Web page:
\[ E_{cryst} = \dfrac{N Z^2e^2}{4\pi \epsilon_o r} \left( 1  \dfrac{1}{n} \right)\label{6.13.3a} \]
where N is the Avogadro's number (6.022x10^{23}), and n is a number related to the electronic configurations of the ions involved. The n values and the electronic configurations (e.c.) of the corresponding inert gases are given below:
n =  5  7  9  10  12 
e.c.  He  Ne  Ar  Kr  Xe 
The following values of n have been suggested for some common solids:
n =  5.9  8.0  8.7  9.1  9.5 
e.c.  LiF  LiCl  LiBr  NaCl  NaBr 
Example \(\PageIndex{1}\)
Estimate the energy of crystallization for \(\ce{NaCl}\).
Solution
Using the values giving in the discussion above, the estimation is given by Equation \ref{6.13.3a}:
\[ \begin{align*} E_cryst &= \dfrac{(6.022 \times 10^{23} /mol (1.6022 \times 10 ^{19})^2 (1.747558)}{ 4\pi \, (8.854 \times 10^{12} C^2/m ) (282 \times 10^{12}\; m} \left( 1  \dfrac{1}{9.1} \right) \\[4pt] &=  766 kJ/mol \end{align*} \]
Discussion
Much more should be considered in order to evaluate the lattice energy accurately, but the above calculation leads you to a good start. When methods to evaluate the energy of crystallization or lattice energy lead to reliable values, these values can be used in the BornHaber cycle to evaluate other chemical properties, for example the electron affinity, which is really difficult to determine directly by experiment.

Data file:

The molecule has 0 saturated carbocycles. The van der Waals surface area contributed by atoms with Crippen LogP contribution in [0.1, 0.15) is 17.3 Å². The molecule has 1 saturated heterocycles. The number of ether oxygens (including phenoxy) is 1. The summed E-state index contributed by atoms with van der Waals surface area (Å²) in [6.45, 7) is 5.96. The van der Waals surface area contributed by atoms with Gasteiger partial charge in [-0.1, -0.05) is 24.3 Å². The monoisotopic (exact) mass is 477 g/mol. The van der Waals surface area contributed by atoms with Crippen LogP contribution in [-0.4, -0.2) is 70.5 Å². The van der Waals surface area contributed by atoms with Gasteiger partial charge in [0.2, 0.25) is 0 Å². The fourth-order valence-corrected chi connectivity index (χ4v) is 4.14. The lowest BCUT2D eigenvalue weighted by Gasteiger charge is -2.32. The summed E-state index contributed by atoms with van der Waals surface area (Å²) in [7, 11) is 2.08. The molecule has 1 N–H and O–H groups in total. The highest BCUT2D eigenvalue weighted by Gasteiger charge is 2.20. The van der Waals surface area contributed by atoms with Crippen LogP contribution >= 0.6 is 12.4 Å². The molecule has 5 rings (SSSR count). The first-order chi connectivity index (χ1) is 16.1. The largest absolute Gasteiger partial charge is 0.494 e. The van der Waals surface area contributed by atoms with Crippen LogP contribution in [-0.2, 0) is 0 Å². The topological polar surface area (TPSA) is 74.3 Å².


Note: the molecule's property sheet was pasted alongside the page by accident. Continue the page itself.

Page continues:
Exercise \(\PageIndex{1}\)
Which one of the following has the largest lattice energy? LiF, NaF, CaF_{2}, AlF_{3}
 Answer

Skill: Explain the trend of lattice energy.
Exercise \(\PageIndex{2}\)
Which one of the following has the largest lattice energy? LiCl, NaCl, CaCl_{2}, Al_{2}O_{3}
 Answer

Corrundum Al_{2}O_{3} has some covalent character in the solid as well as the higher charge of the ions.
Exercise \(\PageIndex{3}\)
Lime, CaO, is know to have the same structure as NaCl and the edge length of the unit cell for CaO is 481 pm. Thus, CaO distance is 241 pm. Evaluate the energy of crystallization, E_{cryst} for CaO.
 Answer

Energy of crystallization is 3527 kJ/mol
Skill: Evaluate the lattice energy and know what values are needed.
Exercise \(\PageIndex{4}\)
Assume the interionic distance for NaCl_{2} to be the same as those of NaCl (r = 282 pm), and assume the structure to be of the fluorite type (M = 2.512). Evaluate the energy of crystallization, E_{cryst} .
 Answer

515 kJ/mol
Discussion: This number has not been checked. If you get a different value, please let me know.
Contributors and Attributions
Chung (Peter) Chieh (Professor Emeritus, Chemistry @ University of Waterloo)